We adopted our daughter from China in 1997, and no one was allowed to visit orphanages then. Too much negative press closed those doors. We received her at a hotel, having no idea what her life looked like before that day. Only 11-months old, she certainly couldn’t tell us, and there’s reason to believe she’s lost all those early memories by now.
When we returned to China in 2012, she said she didn’t want to visit her orphanage even though it would have been possible. Last spring we received pictures of it, but she didn’t care to look at them. She’s moved on. After watching Somewhere Between, the documentary about Chinese girls adopted by American families, she seemed satisfied that some questions have no answers. And that some answers don’t necessarily help.
You are where you are in life. There’s no going back.
For those who are curious, however, Peg Helminski, an adoptive mother herself, has written an illuminating novel, Daughter of a Thousand Pieces of Gold, about a girl’s life in China at the same time our daughter lived there in the late 1990s.
I’m inclined to stop here because it’s hard to comment without spoiling the dramatic story of Mei Lin. I knew nothing about the book, so being uninformed was the great journey for me. The plot’s twists are as amazing as a tale from Dickens. I was horrified and nervous and eager, wondering how such torment and joy could exist in one child’s life.
Then I remembered: I have a Chinese orphan, too.
That has been my important realization: Adoption never goes away. It is a constant that shifts. The tides of an ocean are currently moving, whether I see them or not. My daughter’s sense of her history rises and recedes each day. Some days are effortless. Some days are mysterious.
Helminski’s novel is a significant examination of Chinese life at that time in history. Her extensive research shows us the riveting details of a culture far different from ours. We see the capricious nature of government decrees. We see the struggle people face to reconcile reality with theory. We see the power of the heart, which knows no international boundaries.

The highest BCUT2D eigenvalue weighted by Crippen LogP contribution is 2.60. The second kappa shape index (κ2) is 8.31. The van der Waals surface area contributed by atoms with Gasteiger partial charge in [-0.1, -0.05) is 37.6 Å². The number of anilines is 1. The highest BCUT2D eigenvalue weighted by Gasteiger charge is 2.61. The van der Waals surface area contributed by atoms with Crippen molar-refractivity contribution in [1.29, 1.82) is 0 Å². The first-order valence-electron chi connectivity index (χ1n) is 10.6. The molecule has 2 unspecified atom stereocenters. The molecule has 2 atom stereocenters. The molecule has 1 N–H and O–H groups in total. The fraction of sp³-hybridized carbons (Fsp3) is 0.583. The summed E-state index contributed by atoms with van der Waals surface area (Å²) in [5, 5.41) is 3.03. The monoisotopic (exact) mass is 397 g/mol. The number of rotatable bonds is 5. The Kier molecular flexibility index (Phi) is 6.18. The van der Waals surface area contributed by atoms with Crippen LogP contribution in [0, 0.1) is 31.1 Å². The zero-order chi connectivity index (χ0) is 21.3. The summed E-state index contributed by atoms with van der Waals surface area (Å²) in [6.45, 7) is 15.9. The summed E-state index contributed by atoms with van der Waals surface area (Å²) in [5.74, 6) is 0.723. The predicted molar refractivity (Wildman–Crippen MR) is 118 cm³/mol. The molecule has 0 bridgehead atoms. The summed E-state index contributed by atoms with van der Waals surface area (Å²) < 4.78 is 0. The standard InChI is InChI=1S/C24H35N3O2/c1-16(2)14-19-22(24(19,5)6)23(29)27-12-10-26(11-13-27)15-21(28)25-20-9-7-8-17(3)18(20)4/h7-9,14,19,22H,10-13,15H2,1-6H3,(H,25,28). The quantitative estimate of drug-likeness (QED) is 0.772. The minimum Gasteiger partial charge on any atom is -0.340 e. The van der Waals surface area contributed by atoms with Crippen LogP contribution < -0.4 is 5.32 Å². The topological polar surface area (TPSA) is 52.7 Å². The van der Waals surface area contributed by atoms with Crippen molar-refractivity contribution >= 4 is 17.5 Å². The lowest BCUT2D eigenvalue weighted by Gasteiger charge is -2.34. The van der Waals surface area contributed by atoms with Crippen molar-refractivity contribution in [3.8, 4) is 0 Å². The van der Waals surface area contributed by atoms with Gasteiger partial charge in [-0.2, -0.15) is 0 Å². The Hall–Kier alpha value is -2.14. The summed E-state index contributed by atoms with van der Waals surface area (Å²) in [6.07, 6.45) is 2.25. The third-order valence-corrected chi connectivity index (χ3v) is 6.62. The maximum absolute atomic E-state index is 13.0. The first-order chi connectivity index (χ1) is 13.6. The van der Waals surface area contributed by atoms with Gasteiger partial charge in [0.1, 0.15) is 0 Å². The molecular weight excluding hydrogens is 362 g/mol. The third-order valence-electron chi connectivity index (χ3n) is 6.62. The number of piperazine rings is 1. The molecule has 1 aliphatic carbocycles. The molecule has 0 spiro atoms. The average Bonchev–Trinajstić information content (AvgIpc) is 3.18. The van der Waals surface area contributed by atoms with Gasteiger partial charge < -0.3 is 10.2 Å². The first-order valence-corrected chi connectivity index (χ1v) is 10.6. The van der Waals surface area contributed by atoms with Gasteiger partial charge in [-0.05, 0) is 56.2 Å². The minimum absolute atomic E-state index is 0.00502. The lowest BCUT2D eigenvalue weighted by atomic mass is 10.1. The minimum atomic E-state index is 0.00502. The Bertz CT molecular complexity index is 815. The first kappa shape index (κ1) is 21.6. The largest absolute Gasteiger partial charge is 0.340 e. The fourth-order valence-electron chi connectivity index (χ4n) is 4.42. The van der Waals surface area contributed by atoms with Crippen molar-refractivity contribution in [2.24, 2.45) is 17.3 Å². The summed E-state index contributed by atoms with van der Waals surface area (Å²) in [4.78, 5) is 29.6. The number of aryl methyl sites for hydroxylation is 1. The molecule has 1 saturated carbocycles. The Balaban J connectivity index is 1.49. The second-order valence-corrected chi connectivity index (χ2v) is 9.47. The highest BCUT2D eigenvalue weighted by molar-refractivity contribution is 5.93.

As I read, I discovered how much I don’t understand, how much I assume. In the story, two girls discuss the roles of the adults working in their orphanage, and one explains: “A Mama doesn’t go away at the end of her shift. I think they might be different in other ways, too. I don’t know. I never had a Mama.” Simple but breath-taking truths like this roll across these pages.
You have no idea what you don’t know about adoption until you read this novel.
Because this is a self-published book, I feel compelled to address people who avoid non-traditional publications. Yes, there are places where one could question a too-neatly-tied-up conclusion or a thinly developed character or a glitch in proofreading. But whatever your technical quibble might be, let go of it. The power of this story rises above such raised-eyebrow sensibilities if you’re curious about China’s one-child policy and the gates that finally flew open on the issue.
I am. I always will be.
My own life story is an easy one. It started at Point A in a hospital in Terre Haute, Indiana, when I was born to my parents who drove me home in a Ford. I have pictures of the day. My daughter Maggie’s Point A will always float in the mist behind her. No matter how many times she looks over her shoulder. Or doesn’t. She cannot find it.
But I can save this book for her.